Submitted to: National Sunflower Research Forum Proceedings
Publication Type: Proceedings
Publication Acceptance Date: January 22, 2004
Publication Date: February 27, 2004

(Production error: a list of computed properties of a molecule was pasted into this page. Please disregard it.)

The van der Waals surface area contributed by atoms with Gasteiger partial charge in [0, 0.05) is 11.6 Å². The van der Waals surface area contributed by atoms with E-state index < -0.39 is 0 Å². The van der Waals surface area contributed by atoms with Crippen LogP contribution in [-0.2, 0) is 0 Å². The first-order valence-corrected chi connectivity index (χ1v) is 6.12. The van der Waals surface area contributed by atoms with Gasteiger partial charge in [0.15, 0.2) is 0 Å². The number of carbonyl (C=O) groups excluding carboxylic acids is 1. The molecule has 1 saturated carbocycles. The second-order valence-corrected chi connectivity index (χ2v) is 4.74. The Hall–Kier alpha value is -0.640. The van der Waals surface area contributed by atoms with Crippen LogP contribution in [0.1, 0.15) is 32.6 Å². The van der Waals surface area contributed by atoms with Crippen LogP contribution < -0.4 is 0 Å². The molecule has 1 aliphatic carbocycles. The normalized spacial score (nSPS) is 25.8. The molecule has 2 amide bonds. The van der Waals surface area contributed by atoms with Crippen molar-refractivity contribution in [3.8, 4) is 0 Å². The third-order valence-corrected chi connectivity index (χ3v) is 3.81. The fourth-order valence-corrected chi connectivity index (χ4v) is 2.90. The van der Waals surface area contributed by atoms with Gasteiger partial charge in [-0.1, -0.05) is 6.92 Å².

Citation: Merrill, S.D., Tanaka, D.L., Zobeck, T.M., Stout, J.E., Krupinsky, J.M., Hagen, L.J. 2004. Effects of tillage and fallowing on wind erosion in sunflower stubble land. In: Proceedings of the 26th Sunflower Research Workshop Forum. Jan. 14-15, 2004. National Sunflower Association, Bismarck, ND. Available: http://www.sunflowernsa.com Technical Abstract: Crop agriculture in the dryland portions of the northern Great Plains has undergone considerable evolution over the past 10-20 years as the traditional wheat-dominated crop-fallow system has given way to crop intensification (elimination of fallow) and diversification of crop species included in rotations. A number of crops alternative to wheat leave considerably smaller amounts of crop residue covering the soil after harvest as compared to small grain crops themselves. We set up an experiment in sunflower in which direct measurements of wind erosion were made under a 'worst case' but realistic agronomic scenario. Land that had been under conservation tillage and that contained sunflower stubble from the previous year was subjected to three levels of spring, pre-plant tillage: no-till, a medium level of conventional tillage, and a heavier level as required for certain crops. No crop was planted, but, in simulation of a producer decision to not plant, the land was fallowed by multiple application of glyphosate, the most used herbicide. On a generic silt-loam soil, we found that soil in the tilled treatments became increasingly more wind-erodible during the mid-summer and early fall period. Winter wheat seeding in later September served to stop the erosion. Cumulative soil losses of approximately 5 to 15 tons per acre were measured, which is at a level that has immediate serious implications for spreading of suspended load (fine particles with negative health and water quality implications) off field. The no-till management was found to be generally soil protective, but wind driving forward soil particles detached from the surface by higher-energy rainfall ('rain splash erosion') resulted in moderate degrees of erosion occurring in the wetter, late spring period.